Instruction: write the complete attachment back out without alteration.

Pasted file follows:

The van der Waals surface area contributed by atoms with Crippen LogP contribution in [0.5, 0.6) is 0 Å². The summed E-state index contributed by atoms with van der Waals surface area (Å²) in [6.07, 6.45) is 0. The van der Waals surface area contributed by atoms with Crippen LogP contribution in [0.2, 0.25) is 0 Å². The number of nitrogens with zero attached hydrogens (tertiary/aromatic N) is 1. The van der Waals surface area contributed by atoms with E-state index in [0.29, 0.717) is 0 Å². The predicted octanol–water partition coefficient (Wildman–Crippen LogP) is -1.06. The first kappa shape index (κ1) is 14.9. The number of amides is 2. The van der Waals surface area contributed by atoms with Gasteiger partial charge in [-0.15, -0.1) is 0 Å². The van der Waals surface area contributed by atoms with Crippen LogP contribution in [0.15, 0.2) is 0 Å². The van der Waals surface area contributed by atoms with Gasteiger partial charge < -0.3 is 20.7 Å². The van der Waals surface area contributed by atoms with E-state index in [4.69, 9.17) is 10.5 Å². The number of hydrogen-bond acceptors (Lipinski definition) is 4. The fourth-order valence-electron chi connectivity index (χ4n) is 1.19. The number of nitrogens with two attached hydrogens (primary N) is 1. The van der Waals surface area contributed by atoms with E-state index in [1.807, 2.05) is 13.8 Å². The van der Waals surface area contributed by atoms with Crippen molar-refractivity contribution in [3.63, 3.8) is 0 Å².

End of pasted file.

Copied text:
The van der Waals surface area contributed by atoms with Crippen LogP contribution in [0.5, 0.6) is 0 Å². The summed E-state index contributed by atoms with van der Waals surface area (Å²) in [6.07, 6.45) is 0. The van der Waals surface area contributed by atoms with Crippen LogP contribution in [0.2, 0.25) is 0 Å². The number of nitrogens with zero attached hydrogens (tertiary/aromatic N) is 1. The van der Waals surface area contributed by atoms with E-state index in [0.29, 0.717) is 0 Å². The predicted octanol–water partition coefficient (Wildman–Crippen LogP) is -1.06. The first kappa shape index (κ1) is 14.9. The number of amides is 2. The van der Waals surface area contributed by atoms with Gasteiger partial charge in [-0.15, -0.1) is 0 Å². The van der Waals surface area contributed by atoms with Crippen LogP contribution in [0.15, 0.2) is 0 Å². The van der Waals surface area contributed by atoms with Gasteiger partial charge < -0.3 is 20.7 Å². The van der Waals surface area contributed by atoms with E-state index in [4.69, 9.17) is 10.5 Å². The number of hydrogen-bond acceptors (Lipinski definition) is 4. The fourth-order valence-electron chi connectivity index (χ4n) is 1.19. The number of nitrogens with two attached hydrogens (primary N) is 1. The van der Waals surface area contributed by atoms with E-state index in [1.807, 2.05) is 13.8 Å². The van der Waals surface area contributed by atoms with Crippen molar-refractivity contribution in [3.63, 3.8) is 0 Å².